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Commercials, Commercials, Commercials


 

Public TV in France, in a very un-CBC-like move, is going to eliminate all commercials by 2011 (so they won’t have anything interrupting those all-important Silver Spoons reruns). The idea that any channels in the world are actually going to show fewer commercials is a confusing and disorienting thing. But there are other signs, and not just from France, that we may finally have reached the point of commercial over-saturation and that the number of commercials may finally have to contract, rather than expand. Another sign is that Fox’s experiment with fewer commercials — and therefore, old-school running times — on Fringe may actually be working, by increasing the likelihood that viewers will actually watch the damn commercials:

About 13% of ads during Fringe are being skipped, per ratings that include DVR playback, while 16% to 20% of ads in other leading hour-long Fox shows are being skipped, according to Magna Global (via MediaPost).

Fox’s initiative, dubbed Remote Free TV, includes just 10 minutes of national ads per hour, compared to 16 minutes of other hour-long shows. The second show in the initiative, Dollhouse, premieres Feb. 13.

And while I’m on the topic of commercials, this is a quote from a December 1955 Associated Press article, about the success of The Mickey Mouse Club (and therefore the newfound popularity of washed-up cartoon star Mickey). The writer talks about the good stuff, but then comes the bad part: the shocking number of commercials. Which, of course, is a smaller number of commercials than we routinely accept on prime-time television today.

But the commercials! They’re enough to drive you nuts. Not only are there three in every 15 minutes. The station also sneaks in three more every 15 minutes at the station break.

The Disney people are just as upset as the public. Walt apparently didn’t foresee the excesses of the network; he vows that next year he’ll have some control over such matters.

Finally, more on The Snuggie and its amazing global pop-cultural reach. Most amazing of all: four million people have ordered the thing.


 
Filed under:

Commercials, Commercials, Commercials

  1. Must mean more product placement.

    • I don’t mind product placement very much. Actually, I prefer it when the characters use real products instead of generic products (you notice that the characters on Big Bang Theory still drink a product called “Diet Cola”? It bugs me). As long as the products are things that the characters would plausibly use, I’d rather have the products integrated that way instead of having 4-minute commercial breaks.

      • I’m glad to see someone else say this. I was beginning to think that I was the only person on earth to not mind product placement, which I will happily take more of if it means longer running times and fewer Dawn Hand Renewal ads with the creepy hand-fetish sponge.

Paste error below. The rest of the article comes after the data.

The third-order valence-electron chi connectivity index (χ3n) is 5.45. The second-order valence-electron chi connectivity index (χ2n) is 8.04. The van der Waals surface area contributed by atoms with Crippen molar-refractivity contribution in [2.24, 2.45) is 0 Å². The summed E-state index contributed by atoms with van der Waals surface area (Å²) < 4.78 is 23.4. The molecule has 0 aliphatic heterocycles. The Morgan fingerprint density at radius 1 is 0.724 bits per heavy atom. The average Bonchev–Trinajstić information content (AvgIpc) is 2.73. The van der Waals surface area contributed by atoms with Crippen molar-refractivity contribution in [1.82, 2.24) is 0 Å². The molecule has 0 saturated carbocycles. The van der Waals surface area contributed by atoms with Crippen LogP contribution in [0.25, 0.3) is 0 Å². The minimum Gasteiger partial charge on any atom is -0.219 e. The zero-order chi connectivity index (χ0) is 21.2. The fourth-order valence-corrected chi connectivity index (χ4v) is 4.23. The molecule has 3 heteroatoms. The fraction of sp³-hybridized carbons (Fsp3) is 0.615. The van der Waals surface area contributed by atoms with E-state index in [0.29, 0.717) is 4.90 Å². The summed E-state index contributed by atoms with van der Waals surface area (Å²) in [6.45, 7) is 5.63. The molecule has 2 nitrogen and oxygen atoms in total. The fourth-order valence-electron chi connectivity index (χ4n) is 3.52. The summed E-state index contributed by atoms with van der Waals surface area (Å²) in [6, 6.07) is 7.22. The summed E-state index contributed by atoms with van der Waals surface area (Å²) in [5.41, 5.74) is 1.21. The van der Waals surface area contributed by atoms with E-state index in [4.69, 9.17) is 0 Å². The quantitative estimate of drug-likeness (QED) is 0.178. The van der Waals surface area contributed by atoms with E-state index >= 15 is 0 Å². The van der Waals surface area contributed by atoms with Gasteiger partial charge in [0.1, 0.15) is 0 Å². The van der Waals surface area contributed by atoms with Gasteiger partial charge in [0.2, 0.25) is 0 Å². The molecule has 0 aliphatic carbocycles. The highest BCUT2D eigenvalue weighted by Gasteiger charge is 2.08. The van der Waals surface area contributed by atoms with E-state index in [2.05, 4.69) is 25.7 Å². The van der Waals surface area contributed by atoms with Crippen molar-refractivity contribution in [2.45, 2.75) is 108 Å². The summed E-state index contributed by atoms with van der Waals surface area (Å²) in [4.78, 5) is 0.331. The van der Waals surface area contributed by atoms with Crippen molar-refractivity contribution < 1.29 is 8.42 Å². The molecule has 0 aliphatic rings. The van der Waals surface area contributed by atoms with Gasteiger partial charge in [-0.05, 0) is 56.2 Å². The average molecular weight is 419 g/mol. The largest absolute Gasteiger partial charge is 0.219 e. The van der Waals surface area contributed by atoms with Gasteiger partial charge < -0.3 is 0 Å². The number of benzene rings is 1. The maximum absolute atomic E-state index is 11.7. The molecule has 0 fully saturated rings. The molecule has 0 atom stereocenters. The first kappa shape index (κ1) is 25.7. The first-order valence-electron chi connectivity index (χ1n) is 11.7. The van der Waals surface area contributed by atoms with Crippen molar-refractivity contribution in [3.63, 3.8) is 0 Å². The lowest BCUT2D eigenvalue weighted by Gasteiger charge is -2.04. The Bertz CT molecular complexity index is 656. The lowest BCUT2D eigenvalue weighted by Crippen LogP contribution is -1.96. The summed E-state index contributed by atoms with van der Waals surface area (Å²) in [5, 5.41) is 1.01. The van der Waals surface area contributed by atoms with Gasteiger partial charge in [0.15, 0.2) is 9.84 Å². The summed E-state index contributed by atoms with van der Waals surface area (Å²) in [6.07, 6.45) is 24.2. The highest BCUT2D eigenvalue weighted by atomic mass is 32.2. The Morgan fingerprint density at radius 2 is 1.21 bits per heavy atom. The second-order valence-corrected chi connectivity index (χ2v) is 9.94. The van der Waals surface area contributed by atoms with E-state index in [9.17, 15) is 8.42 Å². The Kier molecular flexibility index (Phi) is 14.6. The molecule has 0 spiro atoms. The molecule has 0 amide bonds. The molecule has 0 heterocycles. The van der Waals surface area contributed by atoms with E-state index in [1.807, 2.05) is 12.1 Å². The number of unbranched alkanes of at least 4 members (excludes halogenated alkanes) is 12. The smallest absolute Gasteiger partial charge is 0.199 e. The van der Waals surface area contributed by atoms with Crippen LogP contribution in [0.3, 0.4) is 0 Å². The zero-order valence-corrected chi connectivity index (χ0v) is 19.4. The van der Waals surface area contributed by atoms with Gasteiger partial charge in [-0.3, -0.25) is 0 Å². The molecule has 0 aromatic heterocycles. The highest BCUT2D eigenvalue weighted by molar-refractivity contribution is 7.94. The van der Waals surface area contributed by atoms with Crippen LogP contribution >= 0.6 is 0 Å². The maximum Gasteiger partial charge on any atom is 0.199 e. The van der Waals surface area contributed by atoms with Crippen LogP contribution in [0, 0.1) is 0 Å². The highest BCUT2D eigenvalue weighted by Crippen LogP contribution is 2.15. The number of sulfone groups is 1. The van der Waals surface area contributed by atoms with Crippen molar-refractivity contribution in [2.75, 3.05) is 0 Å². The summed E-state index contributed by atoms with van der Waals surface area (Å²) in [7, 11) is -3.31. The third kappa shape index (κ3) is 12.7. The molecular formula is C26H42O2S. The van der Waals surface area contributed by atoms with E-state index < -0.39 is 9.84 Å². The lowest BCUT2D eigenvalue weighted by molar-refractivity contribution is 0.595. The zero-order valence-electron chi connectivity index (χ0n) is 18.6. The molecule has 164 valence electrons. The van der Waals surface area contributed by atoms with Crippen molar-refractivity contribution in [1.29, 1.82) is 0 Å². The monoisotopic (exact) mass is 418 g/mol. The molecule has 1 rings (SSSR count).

The only kind of product placement that really bugs me is the kind that has all these cops driving around in brand-new SUVs all the time. But even that is far better than car commercials, which invariably suck.

      • It bothers the hell out of me when a shot is clearly framed, a product held in an artificial way, just so we can see the brand name. I don’t care that something’s there, I just want it to not be obviously jammed in there. It breaks the scene for me.

  2. Agree. What’s the big deal. (That’s me as a viewer. As a writer, I have a whole bunch of problems with it. Like, can you guarantee I’m not going to have to shoehorn in a B.S. product that is a bad fit? Are you going to guarantee to keep advertising types away from me — because if I start getting notes from the AD GUYS as well as the producers, network and studio, I am just. going. to. SH*T)

    Jaime, did you ever see anything more on the stuff I remember from last year that showed that “high quality” shows like The Office and Mad Men and such were less likely to be zipped through comms than lowest common denominator shows. I swear I saw data on that.)

    The Fringe thing doesn’t surprise me. It’s really almost not even worth zipping through when the comm break’s only 70 seconds.

  3. After they finish cutting the commerical time per hour they can start doing something about putting the opening and closing theme songs back on the shows (cutting them in favor of more show promos was another wonderful NBC innovation started back in 1994 that has spread like the Black Plague to all the other networks, broadcast and cable, over the past 15 years).

  4. TIVO and systems that allow you to record and skip commercials are probably helping with this, it is worth skipping 20 commercials, but 2 isn't really worth it.

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